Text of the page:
[00:03:35] Should be, 20 right? Are we kind of, does that make sense? Yeah?
>> Speaker 4: Question here, can the function be called inside another function without passing function as a parameter?
>> Brian Holt: Yeah, the answer is it depends on what context it's in, right? So for example subtract right here actually is on the global scope.

[00:04:00] If you're writing your code right you put very little into the global scope cuz it's really bad. It's really easy to overwrite stuff. So I actually could say add right here. And then everything would become add. But that makes this math function loose its power, right? What was cool about this math function is you could kind of define the behavior of the function from outside the function.

[00:04:26] Which is kind of why we use this operate pattern.
>> Brian Holt: Make sense?
>> Brian Holt: Cool, so I think one of the questions you probably might wanna ask yourself is is this a useful pattern. This seems kind of contrived. Usually being explicit is better than being implicit. Because you wanna be able to communicate with yourself and other developers like this was my intention with this piece of code.

[00:04:58] So what I would say to that is, in certain cases this makes a lot of sense. We're about to jump into jQuery where we're gonna use anonymous functions all over the place.
>> Speaker 4: So on line 17 then, when it calls function(a, b), it's not really doing anything because there's no operate defined, right?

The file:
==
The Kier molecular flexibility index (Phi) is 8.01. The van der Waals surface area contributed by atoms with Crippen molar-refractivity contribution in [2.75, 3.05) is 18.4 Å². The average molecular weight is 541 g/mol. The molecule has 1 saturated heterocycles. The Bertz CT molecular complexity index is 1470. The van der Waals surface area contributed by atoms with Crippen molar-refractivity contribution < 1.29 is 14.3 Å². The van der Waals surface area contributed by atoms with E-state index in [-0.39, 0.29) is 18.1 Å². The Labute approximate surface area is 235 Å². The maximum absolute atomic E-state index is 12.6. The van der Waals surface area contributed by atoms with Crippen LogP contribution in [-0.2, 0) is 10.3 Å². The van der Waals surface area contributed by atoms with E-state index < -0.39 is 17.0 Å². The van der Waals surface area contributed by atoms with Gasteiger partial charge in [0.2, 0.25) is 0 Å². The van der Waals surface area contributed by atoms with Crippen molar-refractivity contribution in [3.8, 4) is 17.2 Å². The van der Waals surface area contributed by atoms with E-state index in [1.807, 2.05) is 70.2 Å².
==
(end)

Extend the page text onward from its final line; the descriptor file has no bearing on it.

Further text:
>> Brian Holt: Right. Right, so this is just purely a function definition. So this function is not being called. Much like when we define this function right here, it's not being called. We're just-
>> Speaker 4: It's just an empty definition, then?
>> Brian Holt: It's a function definition that is defined it's just simply not called yet.

[00:05:40] So I mean put that in like the context of the subtract right here.
>> Speaker 4: And it's local to that function down there so.
>> Brian Holt: Yes, so it's going to exist in the scope of this function right here and then it's gonna fizzle away and go away and never come back.

>> Speaker 3: So it's like a one-time?
>> Brian Holt: Exactly. So it gets called operate up here, then operate is called, and then it just floats away, never to be seen again. That kind of make sense?
>> Speaker 4: So what's the point that you're making by showing this example?
>> Brian Holt: The point is that one that it's possible and you're gonna see it all over the place.

[00:06:19] And two that these can be very useful. We're gonna get into click listeners here and just a second. And if you had to define the different function for every click listener that you ever created it will be a huge pain. This is just shorthand essentially, it's much shorter to write.

[00:06:36] And so thus it's written all over the place.
>> Speaker 2: In terms of execution speed is there a difference between the inline function declaration versus having a globally defined?
>> Brian Holt: It's gonna be positively trivial. The answer is I'm sure there's some implication but we're not even talking about a millisecond.

>> Brian Holt: Or in other words, don't worry about it. There might be, but it's not worth ever worrying about.
>> Speaker 2: Just wondering if you had to iterate through a lot of the same.
>> Brian Holt: I'm again I'm sure you could do millions and tens of millions, and it would still make trivial amounts of difference.

[00:07:20] My answer probably is the same.
>> Brian Holt: Cool. Other questions on this? This is, again, kind of intermediate type JavaScript stuff that we're talking about here so if this is hard, it is hard, so.
>> Brian Holt: Cool.